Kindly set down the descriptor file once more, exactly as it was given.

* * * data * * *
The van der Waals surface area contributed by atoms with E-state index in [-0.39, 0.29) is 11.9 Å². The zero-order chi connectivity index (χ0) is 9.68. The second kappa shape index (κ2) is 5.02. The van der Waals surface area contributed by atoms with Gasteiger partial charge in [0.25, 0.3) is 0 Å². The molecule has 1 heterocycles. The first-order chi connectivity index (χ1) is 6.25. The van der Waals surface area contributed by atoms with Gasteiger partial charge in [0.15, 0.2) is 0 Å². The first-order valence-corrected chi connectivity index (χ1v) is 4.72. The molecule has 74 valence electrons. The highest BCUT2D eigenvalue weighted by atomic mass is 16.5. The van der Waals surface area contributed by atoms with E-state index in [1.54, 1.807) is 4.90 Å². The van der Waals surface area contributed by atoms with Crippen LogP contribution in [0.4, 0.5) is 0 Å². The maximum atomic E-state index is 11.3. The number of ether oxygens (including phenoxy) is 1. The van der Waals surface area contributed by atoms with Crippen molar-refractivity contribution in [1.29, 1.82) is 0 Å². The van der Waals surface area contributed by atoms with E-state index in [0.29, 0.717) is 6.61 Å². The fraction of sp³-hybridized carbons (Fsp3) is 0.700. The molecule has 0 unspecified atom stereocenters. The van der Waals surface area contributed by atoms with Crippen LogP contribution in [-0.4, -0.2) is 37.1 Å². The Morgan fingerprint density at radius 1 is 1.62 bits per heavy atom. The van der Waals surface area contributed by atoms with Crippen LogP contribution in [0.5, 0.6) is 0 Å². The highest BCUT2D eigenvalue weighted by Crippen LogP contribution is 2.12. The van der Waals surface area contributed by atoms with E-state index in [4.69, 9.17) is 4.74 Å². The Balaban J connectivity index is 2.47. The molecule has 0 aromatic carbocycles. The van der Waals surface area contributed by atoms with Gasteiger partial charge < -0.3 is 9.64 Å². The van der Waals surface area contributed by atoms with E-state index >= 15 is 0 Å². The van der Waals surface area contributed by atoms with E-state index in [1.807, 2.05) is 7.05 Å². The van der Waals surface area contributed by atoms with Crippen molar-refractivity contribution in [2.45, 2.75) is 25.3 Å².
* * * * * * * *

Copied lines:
The van der Waals surface area contributed by atoms with E-state index in [-0.39, 0.29) is 11.9 Å². The zero-order chi connectivity index (χ0) is 9.68. The second kappa shape index (κ2) is 5.02. The van der Waals surface area contributed by atoms with Gasteiger partial charge in [0.25, 0.3) is 0 Å². The molecule has 1 heterocycles. The first-order chi connectivity index (χ1) is 6.25. The van der Waals surface area contributed by atoms with Gasteiger partial charge in [0.15, 0.2) is 0 Å². The first-order valence-corrected chi connectivity index (χ1v) is 4.72. The molecule has 74 valence electrons. The highest BCUT2D eigenvalue weighted by atomic mass is 16.5. The van der Waals surface area contributed by atoms with E-state index in [1.54, 1.807) is 4.90 Å². The van der Waals surface area contributed by atoms with Crippen LogP contribution in [0.4, 0.5) is 0 Å². The maximum atomic E-state index is 11.3. The number of ether oxygens (including phenoxy) is 1. The van der Waals surface area contributed by atoms with Crippen molar-refractivity contribution in [1.29, 1.82) is 0 Å². The van der Waals surface area contributed by atoms with E-state index in [0.29, 0.717) is 6.61 Å². The fraction of sp³-hybridized carbons (Fsp3) is 0.700. The molecule has 0 unspecified atom stereocenters. The van der Waals surface area contributed by atoms with Crippen LogP contribution in [-0.4, -0.2) is 37.1 Å². The Morgan fingerprint density at radius 1 is 1.62 bits per heavy atom. The van der Waals surface area contributed by atoms with Crippen LogP contribution in [0.5, 0.6) is 0 Å². The highest BCUT2D eigenvalue weighted by Crippen LogP contribution is 2.12. The van der Waals surface area contributed by atoms with E-state index in [4.69, 9.17) is 4.74 Å². The Balaban J connectivity index is 2.47. The molecule has 0 aromatic carbocycles. The van der Waals surface area contributed by atoms with Gasteiger partial charge < -0.3 is 9.64 Å². The van der Waals surface area contributed by atoms with E-state index >= 15 is 0 Å². The van der Waals surface area contributed by atoms with E-state index in [1.807, 2.05) is 7.05 Å². The van der Waals surface area contributed by atoms with Crippen molar-refractivity contribution in [2.45, 2.75) is 25.3 Å².